There has been much recent debate in Australia over whether lethal control of dingoes incurs environmental costs, particularly by allowing increase of populations of mesopredators such as red foxes and feral cats. Allen et al. (2013) claim to show in their recent study that suppression of dingo activity by poison baiting does not lead to mesopredator release, because mesopredators are also suppressed by poisoning. We show that this claim is not supported by the data and analysis reported in Allen et al.'s paper.
Predation and fire shape the structure and function of ecosystems globally. However, studies exploring interactions between these two processes are rare, especially at large spatial scales. This knowledge gap is significant not only for ecological theory, but also in an applied context, because it limits the ability of landscape managers to predict the outcomes of manipulating fire and predators. We examined the influence of fire on the occurrence of an introduced and widespread mesopredator, the red fox (Vulpes vulpes), in semi-arid Australia. We used two extensive and complimentary datasets collected at two spatial scales. At the landscape-scale, we surveyed red foxes using sand-plots within 28 study landscapes - which incorporated variation in the diversity and proportional extent of fire-age classes - located across a 104 000 km2 study area. At the site-scale, we surveyed red foxes using camera traps at 108 sites stratified along a century-long post-fire chronosequence (0-105 years) within a 6630 km2 study area. Red foxes were widespread both at the landscape and site-scale. Fire did not influence fox distribution at either spatial scale, nor did other environmental variables that we measured. Our results show that red foxes exploit a broad range of environmental conditions within semi-arid Australia. The presence of red foxes throughout much of the landscape is likely to have significant implications for native fauna, particularly in recently burnt habitats where reduced cover may increase prey species' predation risk.
1. Patterns of species richness often correlate strongly with measures of energy. The more individuals hypothesis (MIH) proposes that this relationship is facilitated by greater resources supporting larger populations, which are less likely to become extinct. Hence, the MIH predicts that community abundance and species richness will be positively related. 2. Recently, Buckley & Jetz (2010, Journal of Animal Ecology, 79, 358-365) documented a decoupling of community abundance and species richness in lizard communities in south-west United States, such that richer communities did not contain more individuals. They predicted, as a consequence of the mechanisms driving the decoupling, a more even distribution of species abundances in species-rich communities, evidenced by a positive relationship between species evenness and species richness. 3. We found a similar decoupling of the relationship between abundance and species richness for lizard communities in semi-arid south-eastern Australia. However, we note that a positive relationship between evenness and richness is expected because of the nature of the indices used. We illustrate this mathematically and empirically using data from both sets of lizard communities. When we used a measure of evenness, which is robust to species richness, there was no relationship between evenness and richness in either data set. 4. For lizard communities in both Australia and the United States, species dominance decreased as species richness increased. Further, with the iterative removal of the first, second and third most dominant species from each community, the relationship between abundance and species richness became increasingly more positive. 5. Our data support the contention that species richness in lizard communities is not directly related to the number of individuals an environment can support. We propose an alternative hypothesis regarding how the decoupling of abundance and richness is accommodated; namely, an inverse relationship between species dominance and species richness, possibly because of ecological release.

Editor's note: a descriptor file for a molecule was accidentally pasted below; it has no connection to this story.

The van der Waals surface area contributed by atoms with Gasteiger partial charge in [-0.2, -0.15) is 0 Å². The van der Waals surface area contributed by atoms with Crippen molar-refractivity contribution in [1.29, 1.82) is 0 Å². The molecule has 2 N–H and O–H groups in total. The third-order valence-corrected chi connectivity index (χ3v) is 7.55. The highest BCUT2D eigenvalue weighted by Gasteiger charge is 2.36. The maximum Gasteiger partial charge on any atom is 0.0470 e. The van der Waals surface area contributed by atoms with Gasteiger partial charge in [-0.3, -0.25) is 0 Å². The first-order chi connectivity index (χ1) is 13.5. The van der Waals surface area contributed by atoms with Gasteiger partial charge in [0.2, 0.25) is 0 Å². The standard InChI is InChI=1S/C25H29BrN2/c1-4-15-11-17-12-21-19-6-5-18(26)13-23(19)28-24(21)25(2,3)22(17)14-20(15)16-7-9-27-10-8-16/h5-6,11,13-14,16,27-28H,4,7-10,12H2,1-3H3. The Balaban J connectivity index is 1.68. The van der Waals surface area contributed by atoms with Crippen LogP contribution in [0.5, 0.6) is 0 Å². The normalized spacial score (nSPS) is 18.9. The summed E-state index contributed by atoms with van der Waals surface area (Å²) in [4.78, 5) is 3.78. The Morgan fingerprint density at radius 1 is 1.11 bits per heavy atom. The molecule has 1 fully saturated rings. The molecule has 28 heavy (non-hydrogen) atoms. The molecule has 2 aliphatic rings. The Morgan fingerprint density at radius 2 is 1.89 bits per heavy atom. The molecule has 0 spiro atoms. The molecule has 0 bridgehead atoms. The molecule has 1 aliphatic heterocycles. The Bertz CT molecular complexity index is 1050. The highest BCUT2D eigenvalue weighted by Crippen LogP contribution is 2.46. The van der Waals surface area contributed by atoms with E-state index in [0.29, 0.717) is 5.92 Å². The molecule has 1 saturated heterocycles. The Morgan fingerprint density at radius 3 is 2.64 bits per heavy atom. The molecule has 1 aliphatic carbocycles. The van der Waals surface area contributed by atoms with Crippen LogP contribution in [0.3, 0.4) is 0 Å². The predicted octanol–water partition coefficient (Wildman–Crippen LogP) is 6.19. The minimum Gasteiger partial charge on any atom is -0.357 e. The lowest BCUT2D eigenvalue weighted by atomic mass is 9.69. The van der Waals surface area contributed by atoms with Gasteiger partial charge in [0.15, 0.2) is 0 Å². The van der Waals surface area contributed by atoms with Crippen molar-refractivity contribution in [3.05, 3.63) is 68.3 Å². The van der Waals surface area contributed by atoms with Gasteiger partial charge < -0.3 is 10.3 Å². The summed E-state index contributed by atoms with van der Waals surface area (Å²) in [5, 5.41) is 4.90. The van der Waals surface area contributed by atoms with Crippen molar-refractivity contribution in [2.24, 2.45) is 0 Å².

Fire is both a widespread natural disturbance that affects the distribution of species and a tool that can be used to manage habitats for species. Knowledge of temporal changes in the occurrence of species after fire is essential for conservation management in fire-prone environments. Two key issues are: whether postfire responses of species are idiosyncratic or if multiple species show a limited number of similar responses; and whether such responses to time since fire can predict the occurrence of species across broad spatial scales. We examined the response of bird species to time since fire in semiarid shrubland in southeastern Australia using data from surveys at 499 sites representing a 100-year chronosequence. We used nonlinear regression to model the probability of occurrence of 30 species with time since fire in two vegetation types, and compared species responses with generalized response shapes from the literature. The occurrence of 16 species was significantly influenced by time since fire: they displayed six main responses consistent with generalized response shapes. Of these 16 species, 15 occurred more frequently in mid- or later-successional vegetation (> 20 years since fire), and only one species occurred more often in early succession (< 5 years since fire). The models had reasonable predictive ability for eight species, some predictive ability for seven species, and were little better than random for one species. Bird species displayed a limited range of responses to time since fire; thus a small set of fire ages should allow the provision of habitat for most species. Postfire successional changes extend for decades and management of the age class distribution of vegetation will need to reflect this timescale. Response curves revealed important seral stages for species and highlighted the importance of mid- to late-successional vegetation (> 20 years). Although time since fire clearly influences the distribution of numerous bird species, predictive models of the spatial distribution of species in fire-prone landscapes need to incorporate other factors in addition to time since fire.